Swinging between journalism and literature
I worked as a staff writer for the Graphic, a weekly magazine published by Antonio Araneta, from 1969 to 1972, when Ferdinand Marcos imposed martial law on the country. I had just come from The Associated Press (AP), which had its office on Florentino Torres Street in Santa Cruz, Manila, beside the Manila Times.
The Graphic was a highly political magazine and the members of the staff were all conscious of the social injustice around us and the wide gap between the rich and the poor. Among many other topics, I wrote about landgrabbing, the flashpoints of social unrest (some of the material came from the studies of concerned Jesuits) and, during visits to the South, the feudal structure in the province of Negros Occidental.
I recall the members of a community headed by a Tagalog-speaking German priest who were being evicted from a plot of land that they — who belonged to the marginalized — had carefully cultivated and lived on. The priest and his assistant, a Miss Ramos, approached me to tell me about their condition, and I wrote of their plight. The article was titled “A Community Against the Wall,” and what do you know, the owners must have read it and decided that the informal settlers could keep the land.
The community members were very grateful to me, and I felt good about it. It was, to my knowledge, one article of mine that produced concrete results for the dispossessed.
I was and still am basically a writer of short stories; one friendly critic called me a social realist. The Ateneo de Manila background figured prominently in two of my stories which were personal and autobiographical, “Inocencio” and “Retreat.” But soon, as I went into journalism to earn a living, the stories acquired a sociopolitical background — “Children of the City,” “The Mainstream,” “Sakdal,” “Bulletin on the Wires,” “Red Roses for Rebo” and “Urbanidad” (published by this paper’s Lifestyle editor in the Manila Chronicle), and “The Media Choristers.” The latter is my most recent story, which came out in the Philippines Free Press a few years ago.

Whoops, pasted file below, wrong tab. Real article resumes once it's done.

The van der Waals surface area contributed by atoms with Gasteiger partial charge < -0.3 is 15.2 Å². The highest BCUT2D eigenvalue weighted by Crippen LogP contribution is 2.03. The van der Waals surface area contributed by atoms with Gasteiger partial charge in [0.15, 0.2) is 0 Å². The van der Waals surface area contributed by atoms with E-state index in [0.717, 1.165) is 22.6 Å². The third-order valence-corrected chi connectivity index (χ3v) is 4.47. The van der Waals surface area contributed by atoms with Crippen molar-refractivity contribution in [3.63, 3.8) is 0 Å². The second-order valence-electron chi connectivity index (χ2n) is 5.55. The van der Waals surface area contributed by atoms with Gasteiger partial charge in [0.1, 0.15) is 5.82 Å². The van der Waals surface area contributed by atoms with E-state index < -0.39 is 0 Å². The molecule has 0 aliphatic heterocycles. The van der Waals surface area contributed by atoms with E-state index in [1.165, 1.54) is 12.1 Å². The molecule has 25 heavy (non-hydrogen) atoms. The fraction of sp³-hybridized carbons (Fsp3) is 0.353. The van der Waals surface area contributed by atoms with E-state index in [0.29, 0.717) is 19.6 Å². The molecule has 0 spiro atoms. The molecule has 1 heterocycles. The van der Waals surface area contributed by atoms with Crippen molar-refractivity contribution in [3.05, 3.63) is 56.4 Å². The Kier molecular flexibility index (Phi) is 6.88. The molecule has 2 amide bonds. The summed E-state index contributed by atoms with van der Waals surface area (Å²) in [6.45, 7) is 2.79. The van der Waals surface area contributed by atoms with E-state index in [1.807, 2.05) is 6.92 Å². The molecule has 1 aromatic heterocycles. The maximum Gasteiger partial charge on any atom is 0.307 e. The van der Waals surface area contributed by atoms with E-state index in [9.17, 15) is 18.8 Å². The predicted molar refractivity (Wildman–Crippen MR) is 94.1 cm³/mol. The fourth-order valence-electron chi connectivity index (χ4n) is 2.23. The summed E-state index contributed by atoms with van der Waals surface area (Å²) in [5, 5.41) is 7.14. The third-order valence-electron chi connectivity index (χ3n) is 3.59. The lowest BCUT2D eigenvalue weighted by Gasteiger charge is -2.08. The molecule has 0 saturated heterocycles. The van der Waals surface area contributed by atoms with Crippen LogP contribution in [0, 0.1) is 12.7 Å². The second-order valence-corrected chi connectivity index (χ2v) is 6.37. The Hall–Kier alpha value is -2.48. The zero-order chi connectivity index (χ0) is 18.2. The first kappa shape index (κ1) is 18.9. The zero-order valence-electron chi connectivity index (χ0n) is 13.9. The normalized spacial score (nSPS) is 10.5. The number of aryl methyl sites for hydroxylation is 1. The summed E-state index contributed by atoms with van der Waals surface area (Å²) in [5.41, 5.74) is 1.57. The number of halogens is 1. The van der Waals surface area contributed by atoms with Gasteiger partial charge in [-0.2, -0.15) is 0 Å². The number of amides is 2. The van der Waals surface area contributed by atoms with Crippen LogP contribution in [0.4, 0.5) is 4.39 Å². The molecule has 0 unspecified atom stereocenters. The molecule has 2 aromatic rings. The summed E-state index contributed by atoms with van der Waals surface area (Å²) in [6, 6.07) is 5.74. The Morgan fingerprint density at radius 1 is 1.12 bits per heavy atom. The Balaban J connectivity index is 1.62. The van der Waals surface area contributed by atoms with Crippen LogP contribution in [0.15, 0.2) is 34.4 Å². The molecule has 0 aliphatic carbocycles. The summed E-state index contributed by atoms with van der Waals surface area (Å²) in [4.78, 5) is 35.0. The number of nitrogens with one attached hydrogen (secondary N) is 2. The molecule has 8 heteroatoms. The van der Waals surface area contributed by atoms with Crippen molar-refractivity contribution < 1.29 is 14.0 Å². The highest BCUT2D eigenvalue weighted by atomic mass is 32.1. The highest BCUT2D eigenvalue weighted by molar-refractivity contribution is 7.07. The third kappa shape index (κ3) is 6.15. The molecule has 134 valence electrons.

“The Mainstream” is about a UP woman activist who joins the underground, as does the male protagonist in “Urbanidad.” “Sakdal” is about a strike in a newspaper, a metaphor for revolution. “Bulletin on the Wires” recreates in wire-agency style the communist politburo trials in 1950. “Red Roses for Rebo” documents in fictional form the demonstrations leading to the Edsa People Power Revolt of 1986, with the narrator offering a red rose to his martyred buddy.
On the other hand, “The Media Choristers” is set in 1972, with the imposition of martial law breaking up a newspaperman’s choral group because its radical members are being hunted down by the military.
In “Children of the City,” the newsboy ironically named Victor surrenders to the harsh life in the city as, wearily, he accepts a cigarette from his tougher colleagues “while around them swirled the life of the city …” This story won a Palanca Award for Literature and is often included in anthologies. From time to time I meet young people who tell me they took it up in college. Well, at least, I tell myself wryly, I have written one story that will probably be remembered, a minor classic.
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Amadís Ma. Guerrero, 76, is an author, short story writer and cultural-travel journalist who contributes regularly to the Lifestyle/Arts-Theater sections of the Inquirer.
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